So as I get older and am fully entrenched in my mid-life crisis, I think a lot about the changes I have made in my life and the changes I am still working on. Here are some things I have done differently in the last 5 years to lead a more positive and healthy life. I am by no means perfect, and I certainly don’t feel positive everyday – but I at least try to acknowledge to myself that I am at least headed in the right direction. Change is hard – but I find everyday that the long-term benefits far outweigh the temporary difficulty.
1. I got rid of toxic people in my life. Seriously, I dropped people I loved like a bad habit. I am a people person and for the majority of my life I have surrounded myself with anyone who was willing to be there – even if they caused me pain or were cruel or just bad influences. I had an Ah-Ha moment about the people in my life a few years ago and just stopped talking to damn near everyone for a while. I stopped worrying about what they were saying about me. I realized quickly that most of them didn’t even notice my absence. There are a few of those people who received explanations for why I was no longer allowing them in my life, but for many of them I felt the sentiment would be lost (and they didn’t seem to care anyway) so I didn’t explain. I simply ‘left’. It is liberating to break the chain of unhealthy relationships and so far, my life has only been better for it.
2. I quit drinking. I abused alcohol for the majority of my adult life. Now, I haven’t quit completely – the other night I had a few beers for the first time in a while (oh the headache I had the next day!), and I occasionally indulge in a rum and coke. What I did was to quit abusing alcohol. I no longer get completely black out drunk EVERYDAY which is what I did for about 8 years or so. This also goes back to change number 1 – In order to make this change, I had to distance myself from my drinking friends. Those drinking friends that could not handle my change in habits are no longer people I associate with. I ended my military career to ensure that I could get out of a ‘drinking culture’ that was killing me. So I am still willing and able to go have a few beers or indulge in a nightcap – I am just no longer willing for that to be my entire lifestyle and dictate every single action I take.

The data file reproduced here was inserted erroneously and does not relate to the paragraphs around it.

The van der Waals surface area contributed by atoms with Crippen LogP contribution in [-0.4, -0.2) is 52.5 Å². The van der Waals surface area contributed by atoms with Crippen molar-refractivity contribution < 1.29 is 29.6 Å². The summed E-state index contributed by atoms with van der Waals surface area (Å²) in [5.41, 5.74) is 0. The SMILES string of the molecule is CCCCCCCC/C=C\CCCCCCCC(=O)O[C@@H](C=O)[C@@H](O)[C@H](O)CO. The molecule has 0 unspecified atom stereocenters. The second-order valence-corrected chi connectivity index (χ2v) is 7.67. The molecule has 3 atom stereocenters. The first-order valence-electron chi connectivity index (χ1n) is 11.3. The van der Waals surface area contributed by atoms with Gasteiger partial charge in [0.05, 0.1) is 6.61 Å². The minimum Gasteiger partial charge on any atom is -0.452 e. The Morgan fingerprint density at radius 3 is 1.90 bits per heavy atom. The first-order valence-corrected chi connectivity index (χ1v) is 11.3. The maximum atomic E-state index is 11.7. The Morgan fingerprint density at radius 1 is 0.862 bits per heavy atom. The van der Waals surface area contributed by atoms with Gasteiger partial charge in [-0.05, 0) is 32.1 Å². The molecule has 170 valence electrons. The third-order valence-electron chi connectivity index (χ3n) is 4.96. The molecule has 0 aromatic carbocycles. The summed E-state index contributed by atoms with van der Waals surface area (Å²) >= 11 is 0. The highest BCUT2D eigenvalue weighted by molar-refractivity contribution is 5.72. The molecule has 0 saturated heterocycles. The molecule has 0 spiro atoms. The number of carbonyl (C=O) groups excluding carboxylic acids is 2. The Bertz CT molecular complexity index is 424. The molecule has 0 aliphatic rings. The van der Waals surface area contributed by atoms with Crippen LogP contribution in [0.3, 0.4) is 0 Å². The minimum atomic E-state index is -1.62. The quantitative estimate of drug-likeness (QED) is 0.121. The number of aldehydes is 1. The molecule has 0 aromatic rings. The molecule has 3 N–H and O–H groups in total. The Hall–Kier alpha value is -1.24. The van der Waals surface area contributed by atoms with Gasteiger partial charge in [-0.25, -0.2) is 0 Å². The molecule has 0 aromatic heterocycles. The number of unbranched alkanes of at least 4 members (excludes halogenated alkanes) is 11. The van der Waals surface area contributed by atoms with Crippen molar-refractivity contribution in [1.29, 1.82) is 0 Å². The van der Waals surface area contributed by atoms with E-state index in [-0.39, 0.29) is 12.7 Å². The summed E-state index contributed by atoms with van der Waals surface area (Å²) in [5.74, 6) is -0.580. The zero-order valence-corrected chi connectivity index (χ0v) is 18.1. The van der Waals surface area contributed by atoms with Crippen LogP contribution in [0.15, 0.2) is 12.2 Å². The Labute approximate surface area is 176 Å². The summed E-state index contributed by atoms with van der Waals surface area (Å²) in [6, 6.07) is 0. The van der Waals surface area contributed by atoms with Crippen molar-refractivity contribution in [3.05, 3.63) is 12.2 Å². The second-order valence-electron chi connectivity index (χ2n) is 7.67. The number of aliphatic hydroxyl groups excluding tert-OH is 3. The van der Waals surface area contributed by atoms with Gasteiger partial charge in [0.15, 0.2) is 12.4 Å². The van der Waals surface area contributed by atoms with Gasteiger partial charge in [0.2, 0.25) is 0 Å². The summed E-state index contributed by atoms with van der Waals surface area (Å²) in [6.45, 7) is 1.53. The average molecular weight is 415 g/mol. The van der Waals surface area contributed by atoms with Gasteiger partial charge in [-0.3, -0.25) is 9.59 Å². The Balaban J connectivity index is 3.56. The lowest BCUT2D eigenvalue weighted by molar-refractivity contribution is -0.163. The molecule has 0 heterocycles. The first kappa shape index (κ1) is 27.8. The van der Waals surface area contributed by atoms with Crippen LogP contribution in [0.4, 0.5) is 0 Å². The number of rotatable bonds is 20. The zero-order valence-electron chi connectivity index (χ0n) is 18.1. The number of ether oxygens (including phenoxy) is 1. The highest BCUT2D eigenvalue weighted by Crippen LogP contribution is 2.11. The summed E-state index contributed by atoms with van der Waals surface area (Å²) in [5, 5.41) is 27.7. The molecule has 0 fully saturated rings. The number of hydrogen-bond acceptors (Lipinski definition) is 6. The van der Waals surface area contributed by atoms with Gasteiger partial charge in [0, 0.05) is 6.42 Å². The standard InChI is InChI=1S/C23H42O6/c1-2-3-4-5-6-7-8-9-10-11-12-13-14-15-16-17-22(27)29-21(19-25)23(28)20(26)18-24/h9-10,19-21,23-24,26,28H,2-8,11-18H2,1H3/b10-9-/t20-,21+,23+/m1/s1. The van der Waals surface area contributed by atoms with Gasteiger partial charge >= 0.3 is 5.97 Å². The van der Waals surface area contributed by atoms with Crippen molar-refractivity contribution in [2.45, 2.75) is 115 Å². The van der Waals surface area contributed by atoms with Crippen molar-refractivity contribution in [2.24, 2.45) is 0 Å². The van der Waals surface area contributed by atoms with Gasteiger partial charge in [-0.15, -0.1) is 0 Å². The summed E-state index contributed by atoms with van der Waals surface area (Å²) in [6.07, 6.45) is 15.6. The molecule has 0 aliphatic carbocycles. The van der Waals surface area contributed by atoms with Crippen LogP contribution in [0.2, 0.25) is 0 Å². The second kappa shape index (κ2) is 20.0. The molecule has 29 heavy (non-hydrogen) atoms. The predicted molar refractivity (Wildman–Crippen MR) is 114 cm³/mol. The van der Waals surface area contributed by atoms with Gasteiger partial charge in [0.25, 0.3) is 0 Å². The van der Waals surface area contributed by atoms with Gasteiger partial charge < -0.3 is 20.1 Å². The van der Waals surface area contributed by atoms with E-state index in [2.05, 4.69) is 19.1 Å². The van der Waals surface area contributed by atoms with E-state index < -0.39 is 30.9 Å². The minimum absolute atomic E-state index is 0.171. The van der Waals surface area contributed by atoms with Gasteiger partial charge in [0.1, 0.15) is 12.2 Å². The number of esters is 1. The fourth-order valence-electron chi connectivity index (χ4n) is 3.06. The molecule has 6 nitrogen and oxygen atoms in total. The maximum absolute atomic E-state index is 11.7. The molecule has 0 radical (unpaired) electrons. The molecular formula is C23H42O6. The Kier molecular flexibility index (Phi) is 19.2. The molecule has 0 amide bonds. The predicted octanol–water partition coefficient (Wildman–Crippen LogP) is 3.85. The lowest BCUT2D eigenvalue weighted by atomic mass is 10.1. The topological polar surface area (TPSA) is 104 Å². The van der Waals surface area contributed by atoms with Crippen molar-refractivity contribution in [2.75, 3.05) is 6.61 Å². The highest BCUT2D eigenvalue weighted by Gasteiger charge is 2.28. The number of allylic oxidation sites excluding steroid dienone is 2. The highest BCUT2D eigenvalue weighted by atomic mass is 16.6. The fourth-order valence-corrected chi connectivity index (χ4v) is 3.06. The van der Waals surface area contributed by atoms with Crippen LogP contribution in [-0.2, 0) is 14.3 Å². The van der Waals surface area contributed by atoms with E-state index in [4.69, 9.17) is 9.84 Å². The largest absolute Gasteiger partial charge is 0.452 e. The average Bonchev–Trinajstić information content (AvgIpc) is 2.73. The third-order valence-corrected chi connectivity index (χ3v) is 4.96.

3. I changed my eating habits. I LOVE bacon, and cheese, and bread, and red meat, and pasta, and anything that has one or more of these ingredients mixed together in obscene amounts. I make a delicious lasagna that is probably easily 5000 calories a serving. As my body started falling apart though, and I learned that I had to have my gall bladder removed because it was filled with crap – as well as cholesterol numbers that are off the charts (my triglycerides numbers made my doctor almost choke on her gum) I knew I had to make serious changes as well as take a pill everyday to try an avoid pancreatic cancer. So while I am on a medication now that is helping with my cholesterol, it can’t fix me by itself. So vegetables have entered my life and they are delicious! Who knew? I no longer eat red meat EVERYDAY, and when I do eat red meat I pay extra to make sure it is lean and healthy(er) for me. Kitten made the house switch to wheat pasta. We started a garden and have made meals consisting mostly of ingredients and herbs right from our backyard. We switched from everything with butter – to almost everything with extra virgin olive oil. I eat avocados for a snack instead of Doritos. We are weening ourselves off of fattening things like sour cream and cheese by using a half-and-half method (half reg sour cream/half light sour cream – same with cheese). It’s less of shock to our spoiled taste buds, and it seems to be working. I am working on liking fish. I have eaten more fish in the last two years than my entire life put together – I am still not a big fan, but it is a gradual process. I don’t call what we are doing in our house a diet, and we don’t deny ourselves anything when we want it – we just try to make more good choices than bad ones, and we are all losing weight and improving our ‘numbers’. I think people fail at diets because you go from 100 to 0 and it is just too much for most people to maintain. By not denying ourselves and just focusing on small yet significant changes – we are teaching our bodies to appreciate veggies instead of cheese. I think it is a mindset that can last.